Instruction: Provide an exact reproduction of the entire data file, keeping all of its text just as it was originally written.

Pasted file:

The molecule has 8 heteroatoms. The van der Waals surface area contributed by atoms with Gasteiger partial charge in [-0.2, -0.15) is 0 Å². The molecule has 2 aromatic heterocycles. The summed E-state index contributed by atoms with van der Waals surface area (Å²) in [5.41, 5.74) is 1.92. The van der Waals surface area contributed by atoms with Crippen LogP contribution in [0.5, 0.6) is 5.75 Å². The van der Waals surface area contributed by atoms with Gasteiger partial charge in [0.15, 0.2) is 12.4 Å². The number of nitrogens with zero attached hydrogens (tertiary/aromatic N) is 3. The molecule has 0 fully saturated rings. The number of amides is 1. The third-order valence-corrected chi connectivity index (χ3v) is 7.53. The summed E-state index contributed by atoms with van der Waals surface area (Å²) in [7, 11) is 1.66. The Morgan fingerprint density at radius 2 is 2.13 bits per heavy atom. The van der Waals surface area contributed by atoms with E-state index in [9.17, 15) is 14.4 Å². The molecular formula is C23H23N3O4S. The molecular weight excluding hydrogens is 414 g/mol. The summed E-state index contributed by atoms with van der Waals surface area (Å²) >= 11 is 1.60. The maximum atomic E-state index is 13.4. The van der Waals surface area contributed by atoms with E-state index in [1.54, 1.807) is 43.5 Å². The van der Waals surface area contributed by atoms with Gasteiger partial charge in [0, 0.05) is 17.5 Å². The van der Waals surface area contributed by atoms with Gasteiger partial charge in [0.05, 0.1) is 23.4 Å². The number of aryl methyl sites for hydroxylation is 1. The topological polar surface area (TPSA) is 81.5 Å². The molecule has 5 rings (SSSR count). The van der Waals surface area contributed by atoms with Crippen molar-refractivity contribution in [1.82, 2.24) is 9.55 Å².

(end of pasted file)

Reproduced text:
The molecule has 8 heteroatoms. The van der Waals surface area contributed by atoms with Gasteiger partial charge in [-0.2, -0.15) is 0 Å². The molecule has 2 aromatic heterocycles. The summed E-state index contributed by atoms with van der Waals surface area (Å²) in [5.41, 5.74) is 1.92. The van der Waals surface area contributed by atoms with Crippen LogP contribution in [0.5, 0.6) is 5.75 Å². The van der Waals surface area contributed by atoms with Gasteiger partial charge in [0.15, 0.2) is 12.4 Å². The number of nitrogens with zero attached hydrogens (tertiary/aromatic N) is 3. The molecule has 0 fully saturated rings. The number of amides is 1. The third-order valence-corrected chi connectivity index (χ3v) is 7.53. The summed E-state index contributed by atoms with van der Waals surface area (Å²) in [7, 11) is 1.66. The Morgan fingerprint density at radius 2 is 2.13 bits per heavy atom. The van der Waals surface area contributed by atoms with E-state index in [9.17, 15) is 14.4 Å². The molecular formula is C23H23N3O4S. The molecular weight excluding hydrogens is 414 g/mol. The summed E-state index contributed by atoms with van der Waals surface area (Å²) >= 11 is 1.60. The maximum atomic E-state index is 13.4. The van der Waals surface area contributed by atoms with E-state index in [1.54, 1.807) is 43.5 Å². The van der Waals surface area contributed by atoms with Gasteiger partial charge in [0, 0.05) is 17.5 Å². The van der Waals surface area contributed by atoms with Gasteiger partial charge in [0.05, 0.1) is 23.4 Å². The number of aryl methyl sites for hydroxylation is 1. The topological polar surface area (TPSA) is 81.5 Å². The molecule has 5 rings (SSSR count). The van der Waals surface area contributed by atoms with Crippen molar-refractivity contribution in [1.82, 2.24) is 9.55 Å².